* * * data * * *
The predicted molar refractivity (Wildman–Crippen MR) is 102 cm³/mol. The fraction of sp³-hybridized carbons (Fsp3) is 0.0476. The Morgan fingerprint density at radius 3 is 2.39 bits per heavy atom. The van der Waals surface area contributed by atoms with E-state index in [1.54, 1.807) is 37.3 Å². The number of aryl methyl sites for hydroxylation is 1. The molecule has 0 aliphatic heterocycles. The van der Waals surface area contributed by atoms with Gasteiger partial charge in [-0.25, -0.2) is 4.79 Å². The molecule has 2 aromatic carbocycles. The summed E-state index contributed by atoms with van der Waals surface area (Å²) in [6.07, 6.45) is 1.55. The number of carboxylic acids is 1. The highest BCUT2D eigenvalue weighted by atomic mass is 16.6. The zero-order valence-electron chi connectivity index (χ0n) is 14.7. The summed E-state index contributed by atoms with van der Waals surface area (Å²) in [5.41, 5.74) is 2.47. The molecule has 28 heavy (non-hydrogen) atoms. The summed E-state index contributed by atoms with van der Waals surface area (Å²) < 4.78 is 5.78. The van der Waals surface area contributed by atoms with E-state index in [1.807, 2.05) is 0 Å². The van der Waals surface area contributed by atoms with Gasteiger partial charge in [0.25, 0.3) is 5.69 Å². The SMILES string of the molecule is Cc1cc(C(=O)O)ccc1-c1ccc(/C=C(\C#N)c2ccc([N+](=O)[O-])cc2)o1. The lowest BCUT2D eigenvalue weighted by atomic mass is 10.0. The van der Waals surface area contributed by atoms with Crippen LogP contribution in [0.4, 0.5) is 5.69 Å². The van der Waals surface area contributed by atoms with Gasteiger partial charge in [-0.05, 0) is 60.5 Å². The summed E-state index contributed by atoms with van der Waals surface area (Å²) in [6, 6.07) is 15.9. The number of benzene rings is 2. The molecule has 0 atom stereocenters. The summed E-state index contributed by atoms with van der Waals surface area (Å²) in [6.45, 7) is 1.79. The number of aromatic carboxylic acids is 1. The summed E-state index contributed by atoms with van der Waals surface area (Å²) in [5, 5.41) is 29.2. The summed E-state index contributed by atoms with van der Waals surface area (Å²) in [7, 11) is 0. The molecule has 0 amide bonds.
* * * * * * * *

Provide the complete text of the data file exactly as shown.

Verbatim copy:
The predicted molar refractivity (Wildman–Crippen MR) is 102 cm³/mol. The fraction of sp³-hybridized carbons (Fsp3) is 0.0476. The Morgan fingerprint density at radius 3 is 2.39 bits per heavy atom. The van der Waals surface area contributed by atoms with E-state index in [1.54, 1.807) is 37.3 Å². The number of aryl methyl sites for hydroxylation is 1. The molecule has 0 aliphatic heterocycles. The van der Waals surface area contributed by atoms with Gasteiger partial charge in [-0.25, -0.2) is 4.79 Å². The molecule has 2 aromatic carbocycles. The summed E-state index contributed by atoms with van der Waals surface area (Å²) in [6.07, 6.45) is 1.55. The number of carboxylic acids is 1. The highest BCUT2D eigenvalue weighted by atomic mass is 16.6. The zero-order valence-electron chi connectivity index (χ0n) is 14.7. The summed E-state index contributed by atoms with van der Waals surface area (Å²) in [5.41, 5.74) is 2.47. The molecule has 28 heavy (non-hydrogen) atoms. The summed E-state index contributed by atoms with van der Waals surface area (Å²) < 4.78 is 5.78. The van der Waals surface area contributed by atoms with E-state index in [1.807, 2.05) is 0 Å². The van der Waals surface area contributed by atoms with Gasteiger partial charge in [0.25, 0.3) is 5.69 Å². The SMILES string of the molecule is Cc1cc(C(=O)O)ccc1-c1ccc(/C=C(\C#N)c2ccc([N+](=O)[O-])cc2)o1. The lowest BCUT2D eigenvalue weighted by atomic mass is 10.0. The van der Waals surface area contributed by atoms with Crippen LogP contribution in [0.4, 0.5) is 5.69 Å². The van der Waals surface area contributed by atoms with Gasteiger partial charge in [-0.05, 0) is 60.5 Å². The summed E-state index contributed by atoms with van der Waals surface area (Å²) in [6, 6.07) is 15.9. The number of benzene rings is 2. The molecule has 0 atom stereocenters. The summed E-state index contributed by atoms with van der Waals surface area (Å²) in [6.45, 7) is 1.79. The number of aromatic carboxylic acids is 1. The summed E-state index contributed by atoms with van der Waals surface area (Å²) in [5, 5.41) is 29.2. The summed E-state index contributed by atoms with van der Waals surface area (Å²) in [7, 11) is 0. The molecule has 0 amide bonds.